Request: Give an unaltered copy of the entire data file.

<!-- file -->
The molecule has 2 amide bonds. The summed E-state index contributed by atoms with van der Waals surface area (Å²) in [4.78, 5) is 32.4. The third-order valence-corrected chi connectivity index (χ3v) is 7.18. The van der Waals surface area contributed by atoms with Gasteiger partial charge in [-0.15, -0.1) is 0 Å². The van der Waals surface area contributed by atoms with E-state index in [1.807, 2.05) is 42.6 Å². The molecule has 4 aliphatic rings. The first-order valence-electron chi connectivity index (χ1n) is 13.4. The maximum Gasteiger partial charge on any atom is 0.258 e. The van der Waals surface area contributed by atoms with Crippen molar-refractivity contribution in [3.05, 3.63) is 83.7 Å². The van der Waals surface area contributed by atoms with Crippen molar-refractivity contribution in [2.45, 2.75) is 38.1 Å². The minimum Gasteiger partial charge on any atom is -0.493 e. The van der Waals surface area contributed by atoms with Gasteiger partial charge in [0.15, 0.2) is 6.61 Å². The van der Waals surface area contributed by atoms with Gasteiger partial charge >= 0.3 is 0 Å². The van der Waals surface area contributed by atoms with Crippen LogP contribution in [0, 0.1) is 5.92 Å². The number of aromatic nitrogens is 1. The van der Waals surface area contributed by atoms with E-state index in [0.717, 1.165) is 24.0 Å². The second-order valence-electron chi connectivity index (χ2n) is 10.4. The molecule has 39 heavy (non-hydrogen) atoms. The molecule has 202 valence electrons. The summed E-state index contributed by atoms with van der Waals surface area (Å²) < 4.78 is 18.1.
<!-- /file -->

The molecule has 2 amide bonds. The summed E-state index contributed by atoms with van der Waals surface area (Å²) in [4.78, 5) is 32.4. The third-order valence-corrected chi connectivity index (χ3v) is 7.18. The van der Waals surface area contributed by atoms with Gasteiger partial charge in [-0.15, -0.1) is 0 Å². The van der Waals surface area contributed by atoms with E-state index in [1.807, 2.05) is 42.6 Å². The molecule has 4 aliphatic rings. The first-order valence-electron chi connectivity index (χ1n) is 13.4. The maximum Gasteiger partial charge on any atom is 0.258 e. The van der Waals surface area contributed by atoms with Crippen molar-refractivity contribution in [3.05, 3.63) is 83.7 Å². The van der Waals surface area contributed by atoms with Crippen molar-refractivity contribution in [2.45, 2.75) is 38.1 Å². The minimum Gasteiger partial charge on any atom is -0.493 e. The van der Waals surface area contributed by atoms with Gasteiger partial charge in [0.15, 0.2) is 6.61 Å². The van der Waals surface area contributed by atoms with Gasteiger partial charge >= 0.3 is 0 Å². The van der Waals surface area contributed by atoms with Crippen LogP contribution in [0, 0.1) is 5.92 Å². The number of aromatic nitrogens is 1. The van der Waals surface area contributed by atoms with E-state index in [0.717, 1.165) is 24.0 Å². The second-order valence-electron chi connectivity index (χ2n) is 10.4. The molecule has 39 heavy (non-hydrogen) atoms. The molecule has 202 valence electrons. The summed E-state index contributed by atoms with van der Waals surface area (Å²) < 4.78 is 18.1.